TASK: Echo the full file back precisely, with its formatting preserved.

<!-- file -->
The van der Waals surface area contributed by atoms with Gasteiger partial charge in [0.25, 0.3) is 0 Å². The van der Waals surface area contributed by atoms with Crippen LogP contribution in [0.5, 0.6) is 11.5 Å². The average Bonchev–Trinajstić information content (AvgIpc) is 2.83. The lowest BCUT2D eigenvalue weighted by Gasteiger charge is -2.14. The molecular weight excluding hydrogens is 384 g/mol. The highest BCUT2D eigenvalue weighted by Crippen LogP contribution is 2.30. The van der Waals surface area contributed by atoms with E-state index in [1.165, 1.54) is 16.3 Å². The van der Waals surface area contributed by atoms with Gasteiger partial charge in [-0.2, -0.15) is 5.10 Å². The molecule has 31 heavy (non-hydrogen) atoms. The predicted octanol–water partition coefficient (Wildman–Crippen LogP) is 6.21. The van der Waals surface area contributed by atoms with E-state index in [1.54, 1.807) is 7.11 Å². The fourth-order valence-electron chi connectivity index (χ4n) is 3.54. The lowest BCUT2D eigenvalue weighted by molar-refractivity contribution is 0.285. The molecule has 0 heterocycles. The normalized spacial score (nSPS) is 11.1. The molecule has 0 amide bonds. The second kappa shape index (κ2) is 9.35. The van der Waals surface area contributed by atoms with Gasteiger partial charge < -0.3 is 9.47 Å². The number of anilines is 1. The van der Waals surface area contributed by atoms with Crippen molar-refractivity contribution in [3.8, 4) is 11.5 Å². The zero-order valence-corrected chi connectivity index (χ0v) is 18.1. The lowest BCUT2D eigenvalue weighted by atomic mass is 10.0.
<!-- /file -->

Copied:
The van der Waals surface area contributed by atoms with Gasteiger partial charge in [0.25, 0.3) is 0 Å². The van der Waals surface area contributed by atoms with Crippen LogP contribution in [0.5, 0.6) is 11.5 Å². The average Bonchev–Trinajstić information content (AvgIpc) is 2.83. The lowest BCUT2D eigenvalue weighted by Gasteiger charge is -2.14. The molecular weight excluding hydrogens is 384 g/mol. The highest BCUT2D eigenvalue weighted by Crippen LogP contribution is 2.30. The van der Waals surface area contributed by atoms with E-state index in [1.165, 1.54) is 16.3 Å². The van der Waals surface area contributed by atoms with Gasteiger partial charge in [-0.2, -0.15) is 5.10 Å². The molecule has 31 heavy (non-hydrogen) atoms. The predicted octanol–water partition coefficient (Wildman–Crippen LogP) is 6.21. The van der Waals surface area contributed by atoms with E-state index in [1.54, 1.807) is 7.11 Å². The fourth-order valence-electron chi connectivity index (χ4n) is 3.54. The lowest BCUT2D eigenvalue weighted by molar-refractivity contribution is 0.285. The molecule has 0 heterocycles. The normalized spacial score (nSPS) is 11.1. The molecule has 0 amide bonds. The second kappa shape index (κ2) is 9.35. The van der Waals surface area contributed by atoms with Gasteiger partial charge < -0.3 is 9.47 Å². The number of anilines is 1. The van der Waals surface area contributed by atoms with Crippen molar-refractivity contribution in [3.8, 4) is 11.5 Å². The zero-order valence-corrected chi connectivity index (χ0v) is 18.1. The lowest BCUT2D eigenvalue weighted by atomic mass is 10.0.